Eric Thomas grew up one block from the Grand Marais Art Colony.  As a child, he took classes there and developed a life-long appreciation for the work of north shore artists.  Leah Thomas said, “This award is designed to support and encourage gifted young artists and to remember my brothers’ spirit of generosity, love of the north shore, artistic talent, and appreciation of fine art.” 

Cook County high school students who are completing their sophomore or junior year, or the equivalent home school program, are eligible to apply.  The winning scholarship recipient will demonstrate clear artistic interest, originality, and motivation.  “This is such a great opportunity for our students to expand on what they are learning in school.  Art allows students to hone artistic skills but also gain confidence and explore something they’ve never done before,” said high school Art Teacher Mary MacDonald.

Applications will be available beginning March 15 and must be submitted by April 23.  More information and applications are available from the Art Colony or Mary MacDonald. The scholarship will be presented at the annual ISD 166 award ceremony each spring. 

Art Colony Executive Director Amy Demmer commented, “The Art Colony is honored to offer this scholarship in partnership with the Thomas family.  The arts have been a part of Cook County culture for a long time.  It is important that local youth have the opportunity to experiment creatively as part of their legacy of growing up here.”

The Great Place Project wants to know about your special place

Wed, 03/25/2015 - 1:32pm

It’s the second year for the Great Place Project, offering mini-grants for places that reflect the unique character and identity of the community. WTIP host Mark Abrahamson spoke with Kris Garey and Maren Webb about the Great Place Project. 

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Applications are available online or at the Sawtooth Mountain Clinic front desk and are due by March 31st.  More information from Maren at 387-2330 or online at www.becausemovingmatters.org.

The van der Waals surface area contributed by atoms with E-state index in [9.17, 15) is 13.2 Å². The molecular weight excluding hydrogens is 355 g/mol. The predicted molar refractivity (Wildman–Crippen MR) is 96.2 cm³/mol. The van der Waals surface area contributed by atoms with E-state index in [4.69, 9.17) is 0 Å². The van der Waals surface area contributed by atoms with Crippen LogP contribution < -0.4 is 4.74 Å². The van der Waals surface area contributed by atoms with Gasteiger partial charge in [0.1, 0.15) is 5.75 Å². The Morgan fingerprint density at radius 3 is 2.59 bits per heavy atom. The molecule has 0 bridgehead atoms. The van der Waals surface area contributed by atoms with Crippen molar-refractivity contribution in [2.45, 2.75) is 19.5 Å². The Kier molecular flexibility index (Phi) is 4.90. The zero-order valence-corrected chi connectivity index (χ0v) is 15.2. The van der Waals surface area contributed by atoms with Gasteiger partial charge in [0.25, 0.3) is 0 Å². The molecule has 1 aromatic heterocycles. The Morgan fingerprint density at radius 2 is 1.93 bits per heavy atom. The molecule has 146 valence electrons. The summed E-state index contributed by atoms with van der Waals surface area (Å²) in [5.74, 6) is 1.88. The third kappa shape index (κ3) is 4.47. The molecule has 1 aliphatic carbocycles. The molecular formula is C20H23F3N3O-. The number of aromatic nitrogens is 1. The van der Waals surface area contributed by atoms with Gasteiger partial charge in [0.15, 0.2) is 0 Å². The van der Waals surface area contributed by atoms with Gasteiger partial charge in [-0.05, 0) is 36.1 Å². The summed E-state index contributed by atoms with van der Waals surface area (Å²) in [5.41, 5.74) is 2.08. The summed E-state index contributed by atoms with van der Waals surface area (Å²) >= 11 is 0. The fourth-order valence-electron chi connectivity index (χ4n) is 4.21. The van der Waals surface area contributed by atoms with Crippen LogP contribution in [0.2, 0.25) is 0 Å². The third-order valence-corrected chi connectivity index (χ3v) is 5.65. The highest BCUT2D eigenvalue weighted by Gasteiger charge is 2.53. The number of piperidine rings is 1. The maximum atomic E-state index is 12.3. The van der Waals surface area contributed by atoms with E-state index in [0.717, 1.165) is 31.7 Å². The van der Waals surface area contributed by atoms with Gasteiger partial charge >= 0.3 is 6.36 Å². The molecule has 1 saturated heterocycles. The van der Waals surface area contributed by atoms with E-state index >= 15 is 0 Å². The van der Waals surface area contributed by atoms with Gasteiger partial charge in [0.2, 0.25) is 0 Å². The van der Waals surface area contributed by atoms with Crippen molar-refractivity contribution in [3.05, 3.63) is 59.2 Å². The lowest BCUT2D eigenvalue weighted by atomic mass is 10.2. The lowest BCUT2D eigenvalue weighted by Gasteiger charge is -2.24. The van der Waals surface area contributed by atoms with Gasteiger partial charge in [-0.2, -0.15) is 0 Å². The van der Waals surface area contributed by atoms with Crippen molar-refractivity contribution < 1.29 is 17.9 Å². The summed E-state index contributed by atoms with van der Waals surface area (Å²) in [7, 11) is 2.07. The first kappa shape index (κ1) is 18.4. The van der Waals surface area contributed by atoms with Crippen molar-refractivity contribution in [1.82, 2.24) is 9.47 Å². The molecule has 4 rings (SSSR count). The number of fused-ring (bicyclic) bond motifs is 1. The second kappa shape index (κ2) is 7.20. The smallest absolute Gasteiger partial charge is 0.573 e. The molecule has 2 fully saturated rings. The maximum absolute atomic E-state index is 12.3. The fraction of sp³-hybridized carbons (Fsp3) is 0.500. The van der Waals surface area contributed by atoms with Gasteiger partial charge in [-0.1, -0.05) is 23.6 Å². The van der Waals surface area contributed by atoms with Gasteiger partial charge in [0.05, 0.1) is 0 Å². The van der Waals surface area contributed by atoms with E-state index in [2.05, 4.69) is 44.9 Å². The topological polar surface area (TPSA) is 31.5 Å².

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Commissioners resolve tower controversy – for now

Wed, 03/25/2015 - 10:02am
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On Tuesday, Cook County Commissioners unanimously voted to support a 180 foot ARMER radio tower for the Cascade tower location. MnDOT had considered a 330 foot tower but after further investigation, concluded redundancy and coverage needs would be satisfied by the shorter tower.

MnDOT representative Shane Chatleain said the mandated coverage for the emergency system is 95 percent coverage and MnDOT estimates their coverage in Cook County is 98 percent.
The question of putting up a tower at the end of the Gunflint Trail near Seagull Lake was raised. Chatleain said any decisions were at least a year away and it was not clear at this time if the tower was needed. Some confusion exists over who suggested the Seagull tower. Chatleain said it wasn’t MnDOT. County IS Director Rena Rogers said it may have been suggested by members of the Gunflint Trail Volunteer Fire Department a while ago.

Commissioners Garry Gamble and Frank Moe made clear they wanted any towers to be a matter of negotiation between MnDOT and the county no matter on whose land the tower would be built. Chatleain agreed the process should be mutual.

Commissioner Jan Sivertson wanted to be sure tower construction was driven by the public safety needs of the ARMER system and not by commercial cell phone interests. Chatleain assured the board he had no authority to offer tower space to commercial interests. He said if MnDOT were approached by a commercial user, they would need to consider it, but he said any income generated by tower space rental would be minor toward offsetting maintenance or power costs.